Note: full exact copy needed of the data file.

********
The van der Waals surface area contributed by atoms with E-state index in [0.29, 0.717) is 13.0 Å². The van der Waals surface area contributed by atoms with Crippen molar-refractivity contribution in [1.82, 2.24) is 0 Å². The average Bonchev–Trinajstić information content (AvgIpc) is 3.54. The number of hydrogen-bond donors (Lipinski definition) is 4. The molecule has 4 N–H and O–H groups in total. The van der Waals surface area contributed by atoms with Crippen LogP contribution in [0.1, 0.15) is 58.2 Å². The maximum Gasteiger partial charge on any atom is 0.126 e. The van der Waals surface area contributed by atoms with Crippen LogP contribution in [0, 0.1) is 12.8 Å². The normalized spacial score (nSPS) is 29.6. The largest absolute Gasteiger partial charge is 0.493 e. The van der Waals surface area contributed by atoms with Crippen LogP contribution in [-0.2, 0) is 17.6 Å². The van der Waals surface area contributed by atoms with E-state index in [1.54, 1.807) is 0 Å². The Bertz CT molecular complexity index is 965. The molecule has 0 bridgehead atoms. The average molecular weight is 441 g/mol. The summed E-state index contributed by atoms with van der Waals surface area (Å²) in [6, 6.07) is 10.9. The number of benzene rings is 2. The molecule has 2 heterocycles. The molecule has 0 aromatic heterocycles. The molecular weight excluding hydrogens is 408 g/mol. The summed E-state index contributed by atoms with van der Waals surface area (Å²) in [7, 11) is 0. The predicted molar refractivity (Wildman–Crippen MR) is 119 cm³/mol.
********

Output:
The van der Waals surface area contributed by atoms with E-state index in [0.29, 0.717) is 13.0 Å². The van der Waals surface area contributed by atoms with Crippen molar-refractivity contribution in [1.82, 2.24) is 0 Å². The average Bonchev–Trinajstić information content (AvgIpc) is 3.54. The number of hydrogen-bond donors (Lipinski definition) is 4. The molecule has 4 N–H and O–H groups in total. The van der Waals surface area contributed by atoms with Crippen LogP contribution in [0.1, 0.15) is 58.2 Å². The maximum Gasteiger partial charge on any atom is 0.126 e. The van der Waals surface area contributed by atoms with Crippen LogP contribution in [0, 0.1) is 12.8 Å². The normalized spacial score (nSPS) is 29.6. The largest absolute Gasteiger partial charge is 0.493 e. The van der Waals surface area contributed by atoms with Crippen LogP contribution in [-0.2, 0) is 17.6 Å². The van der Waals surface area contributed by atoms with E-state index in [1.54, 1.807) is 0 Å². The Bertz CT molecular complexity index is 965. The molecule has 0 bridgehead atoms. The average molecular weight is 441 g/mol. The summed E-state index contributed by atoms with van der Waals surface area (Å²) in [6, 6.07) is 10.9. The number of benzene rings is 2. The molecule has 2 heterocycles. The molecule has 0 aromatic heterocycles. The molecular weight excluding hydrogens is 408 g/mol. The summed E-state index contributed by atoms with van der Waals surface area (Å²) in [7, 11) is 0. The predicted molar refractivity (Wildman–Crippen MR) is 119 cm³/mol.